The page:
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Midtown Neighborhoods

Meet Your Neighbor(hood)s

Midtown Core

Condominiums, apartments, and loft-style residences continues to add to this ever-evolving neighborhood that showcases Atlanta urban living at its best.   This includes nearly 7,000 residential units,  most of which are located on or just blocks away from Peachtree Street (See Map).  All residences within the Midtown core are within easy access to MARTA rail stops, as well as local bus connections, bike lanes and excellent interstate accessibility.
Schools: Morningside Elementary, Springdale Park Elementary, Inman Middle, Grady High

Midtown Neighborhood

 The Midtown residential neighborhood is an approximately 360-acre historic neighborhood of early to mid 20 th century single-family residences on the eastern side of Midtown’s commercial core. Mostly organized on a grid street pattern, the Midtown residential neighborhood is roughly bound by 10th Street, Ponce de Leon Ave., Piedmont Ave. and Lakeview Ave. The Midtown Historic District was listed on the National Register of Historic Places in 1999.
Schools: Springdale Park Elementary, Inman Middle, Grady High

Residents of both the Midtown Core and the Midtown Historic district are represented within the Atlanta Neighborhood Planning Unit (NPU) system by the Midtown Neighbors’ Association.

Ansley Park |

In 2011, Ansley Park was recognized as one of the Top Ten neighborhoods in America by the American Planning Association.   First developed in 1904, Ansley Park is a historic single-family residential neighborhood of large architecturally-significant houses on curvilinear streets with numerous parks set between the Peachtree commercial core and Piedmont Park. The neighborhood’s boundaries are generally Peachtree St. on the west, 15th Street on the south, Piedmont on the east, and Beverly Rd. and Avery Drive on the north. Ansley Park was listed on the National Register of Historic Places in 1979.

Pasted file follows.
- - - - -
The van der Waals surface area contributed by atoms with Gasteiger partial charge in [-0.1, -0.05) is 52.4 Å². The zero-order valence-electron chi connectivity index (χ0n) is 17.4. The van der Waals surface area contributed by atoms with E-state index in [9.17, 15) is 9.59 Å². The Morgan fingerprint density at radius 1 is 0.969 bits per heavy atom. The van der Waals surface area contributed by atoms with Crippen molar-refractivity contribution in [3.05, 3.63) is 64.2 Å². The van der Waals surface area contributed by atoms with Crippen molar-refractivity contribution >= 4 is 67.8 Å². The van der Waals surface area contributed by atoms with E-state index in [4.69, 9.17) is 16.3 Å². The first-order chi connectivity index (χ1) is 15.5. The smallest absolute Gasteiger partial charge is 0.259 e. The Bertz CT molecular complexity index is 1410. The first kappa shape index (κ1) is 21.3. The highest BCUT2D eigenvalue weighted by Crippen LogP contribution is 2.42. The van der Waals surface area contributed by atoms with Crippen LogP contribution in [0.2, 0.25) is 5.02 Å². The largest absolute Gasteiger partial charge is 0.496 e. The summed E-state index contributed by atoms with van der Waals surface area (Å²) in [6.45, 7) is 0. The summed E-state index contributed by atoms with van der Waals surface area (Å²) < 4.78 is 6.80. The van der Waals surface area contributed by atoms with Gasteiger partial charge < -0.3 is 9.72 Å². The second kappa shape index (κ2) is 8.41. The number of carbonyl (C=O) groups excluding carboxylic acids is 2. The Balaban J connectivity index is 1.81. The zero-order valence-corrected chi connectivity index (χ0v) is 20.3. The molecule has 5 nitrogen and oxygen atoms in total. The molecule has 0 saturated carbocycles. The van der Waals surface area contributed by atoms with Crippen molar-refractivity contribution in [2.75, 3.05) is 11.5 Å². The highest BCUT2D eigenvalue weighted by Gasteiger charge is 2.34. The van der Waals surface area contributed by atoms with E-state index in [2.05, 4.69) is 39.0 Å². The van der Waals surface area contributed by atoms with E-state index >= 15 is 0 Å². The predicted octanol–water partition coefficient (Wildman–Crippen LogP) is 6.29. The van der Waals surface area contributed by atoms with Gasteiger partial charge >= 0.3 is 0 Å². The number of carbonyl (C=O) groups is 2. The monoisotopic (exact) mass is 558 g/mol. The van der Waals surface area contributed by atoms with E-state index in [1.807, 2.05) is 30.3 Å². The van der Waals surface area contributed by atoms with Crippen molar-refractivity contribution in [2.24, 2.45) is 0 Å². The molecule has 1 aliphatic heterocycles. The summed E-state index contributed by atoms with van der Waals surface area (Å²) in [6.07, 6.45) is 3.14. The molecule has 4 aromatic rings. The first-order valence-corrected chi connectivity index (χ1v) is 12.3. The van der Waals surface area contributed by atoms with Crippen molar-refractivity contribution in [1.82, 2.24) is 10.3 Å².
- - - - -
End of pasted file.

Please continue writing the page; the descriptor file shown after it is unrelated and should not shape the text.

Schools: Morningside Elementary, Inman Middle, Grady High

Atlantic Station |

After the last piece of steel was milled in 1998, Atlantic Steel closed operations, and the history-making development of Atlantic Station began. The fast-emerging residential, office, and retail community rising on Midtown’s western edge is accessed by the new yellow 17th Street Bridge, Northside Drive, and 14th Street. As the largest brownfield reclamation project in the US, Atlantic Station is an innovative and environmentally-sensitive 138-acre development featuring townhomes, apartments, office towers, a hotel, national-brand and specialty retailers, an 18-screen theater and greenspace. This live/work/play urban community features home furnishings attraction IKEA and 12 million square feet of total development.
Schools: Centennial Place Elementary, Inman Middle, Grady High

Sherwood Forest |

Sherwood Forest neighborhood, with its streets bearing names like Little John Trail and Robin Hood Road, was established in 1949. This single family residential community of primarily ranch style houses, is located just north of the Ansley Park neighborhood. The neighborhood’s borders are roughly Beverly Rd. to the south, Peachtree St. to the west, I-85 on the north, and Montgomery Ferry Rd. on the east. The 1822 Wash Collier House, thought to be the city’s oldest, is located on Lady Marian Road amid its more recent neighbors.
Schools: Morningside Elementary, Inman Middle, Grady High

Home Park |

Home Park , a 600-acre neighborhood located between Atlantic Station and Georgia Tech, consists of small to medium-sized single-family residences. The historic center of the neighborhood, which was built primarily as home to Atlantic Steel Co. workers, is bordered by Northside Drive on the west, 14th Street on the north, I-85/75 on the east, and 10 th Street on the south. The Atlantic Steel Company’s property is now Atlantic Station.
Schools: Centennial Place Elementary, Inman Middle, Grady High